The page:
I'm convinced that choosing the correct shoe is the single most important decision a long-distance hiker can make. I have seen many hikers who were unable to finish a hike because of injuries to their feet or legs caused by a wrong choice.
Selecting the correct shoe can also be the most difficult decision to make. It's an individual decision. What works for me might be horrible for you.
I've probably spent more money on shoes than on any other piece of hiking gear. I know I've had more frustration with my choices.
I've tried nearly every type of hiking footwear made. Many times I thought I had the perfect pair, only to discover after a few miles or many miles that they didn't work as well as I had hoped.
In truth, I'm still looking for the perfect shoes. They probably don't exist.
|Date||Friday, May 7, 2021|
|Weather||Partly cloudy sky with a high temperature in the low-80s|
|Trail Conditions||Asphalt highway with a narrow shoulder|
For now, HOKA Speedgoat 4s are working well for me. I especially appreciate that they come in a wide width. When I needed to buy a new pair while on the trail, I didn't want to switch to something else when I knew these worked.
After walking in the same pair for two-thirds of my Benton MacKaye Trail thru-hike and nearly 400 miles of the Continental Divide Trail, it was definitely time for a new pair. The REI clerk who helped me last night was impressed I got as many miles out of that pair as I did.
I was grateful when my friend Mark offered to bring Zigzag and me to Albuquerque because that finally gave me a chance to buy another pair. The purchase was a little more difficult than expected when the shoes I ordered online didn't arrive at the store yesterday, but all was sorted out today.
Zigzag and I were relaxing at Mark's house while he did some work when I received a message saying my order had arrived at the Albuquerque REI store.
When Mark was finished with his work, we went to lunch and then to REI to pick up the shoes that I ordered and return the shoes I bought as a backup.
The only issue I had with the new pair was the color combination. The color of my previous shoes wasn't available, so I had to go with a pair in bright red and blue with a yellow accent. The shoes made me think of circus colors.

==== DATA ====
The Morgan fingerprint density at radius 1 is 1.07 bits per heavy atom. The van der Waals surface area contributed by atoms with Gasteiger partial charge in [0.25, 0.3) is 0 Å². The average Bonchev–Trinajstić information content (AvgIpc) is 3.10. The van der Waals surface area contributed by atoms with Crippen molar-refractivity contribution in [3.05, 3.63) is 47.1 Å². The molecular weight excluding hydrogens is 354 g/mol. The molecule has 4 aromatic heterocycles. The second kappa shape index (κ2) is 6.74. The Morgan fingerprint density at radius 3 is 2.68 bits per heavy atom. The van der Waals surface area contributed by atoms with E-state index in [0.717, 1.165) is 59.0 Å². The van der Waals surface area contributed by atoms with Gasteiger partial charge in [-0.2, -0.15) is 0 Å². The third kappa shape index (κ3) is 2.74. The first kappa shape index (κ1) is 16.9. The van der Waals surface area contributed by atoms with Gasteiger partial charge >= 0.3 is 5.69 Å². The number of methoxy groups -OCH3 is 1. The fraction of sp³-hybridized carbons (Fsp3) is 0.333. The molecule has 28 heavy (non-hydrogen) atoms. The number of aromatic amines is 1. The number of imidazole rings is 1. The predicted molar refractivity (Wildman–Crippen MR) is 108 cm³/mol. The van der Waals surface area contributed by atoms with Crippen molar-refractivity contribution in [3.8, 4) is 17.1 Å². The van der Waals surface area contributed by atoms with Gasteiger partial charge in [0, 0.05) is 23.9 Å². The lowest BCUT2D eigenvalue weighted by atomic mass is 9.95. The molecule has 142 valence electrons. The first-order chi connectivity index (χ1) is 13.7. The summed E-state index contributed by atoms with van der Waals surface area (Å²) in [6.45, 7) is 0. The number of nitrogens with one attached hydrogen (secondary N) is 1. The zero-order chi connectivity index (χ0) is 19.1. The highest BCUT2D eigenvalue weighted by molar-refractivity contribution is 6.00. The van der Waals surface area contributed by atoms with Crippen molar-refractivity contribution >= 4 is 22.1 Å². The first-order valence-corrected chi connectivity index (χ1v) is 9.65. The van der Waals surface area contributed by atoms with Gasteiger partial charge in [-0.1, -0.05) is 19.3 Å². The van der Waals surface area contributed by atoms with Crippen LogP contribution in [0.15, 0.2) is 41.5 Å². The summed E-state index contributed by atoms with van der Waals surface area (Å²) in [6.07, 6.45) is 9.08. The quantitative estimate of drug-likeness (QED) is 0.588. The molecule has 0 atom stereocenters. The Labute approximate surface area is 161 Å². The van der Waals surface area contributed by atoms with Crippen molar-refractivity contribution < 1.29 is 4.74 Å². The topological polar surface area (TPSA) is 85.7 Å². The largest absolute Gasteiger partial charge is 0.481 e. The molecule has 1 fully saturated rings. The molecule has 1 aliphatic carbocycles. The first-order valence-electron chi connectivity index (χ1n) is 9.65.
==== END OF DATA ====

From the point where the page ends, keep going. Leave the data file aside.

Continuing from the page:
The fit was the same, though, and that's what matters. To be sure, they won't remain shiny bright for long.
Mark dropped us off at the Subway shop where we ended our hike the day before yesterday. After thanking him for being such a good host and trail angel, we resumed our walk at 2:30 p.m.
We needed to walk 5.2 miles of the trail today, plus another mile to reach our hotel. The distance was all on asphalt highways. At least this time, there was a small shoulder to walk on instead of just the side of the traffic lane.
I noticed right away a big difference my new shoes made. They were the same shoe I had before, but now I had a spring to my step, which I had long lost as the soles wore down.
I cruised down the road comfortably. I was carrying a full pack with more than five full days of food but didn't mind the weight.
As we approached the town, a man driving by stopped and asked us if we needed anything. He seemed to be knowledgeable about the trail and didn't think we were lost.
The walk was made even better when we arrived at the brewery we attempted to visit yesterday. It was open today.
When we walked in, we were pleased to find Doggone and Thirteen were there.
Junkyard on 66 Brewery was located in a former auto salvage lot, and the owner has tried to stay true to that. The tables were made from the hoods or tailgates of pickup trucks. Tap handles at the bar were made from engine pistons.
Zigzag and I enjoyed a dinner of smoked brisket with lagers before walking the rest of the way to our hotel.
We'll be back tomorrow to a full day of hiking, though once again it will include a long section of road walking.
Shine your shoes, light your fuse
Can you use them old U.S. Blues
I'll drink your health, share your wealth
Run your life, steal your wife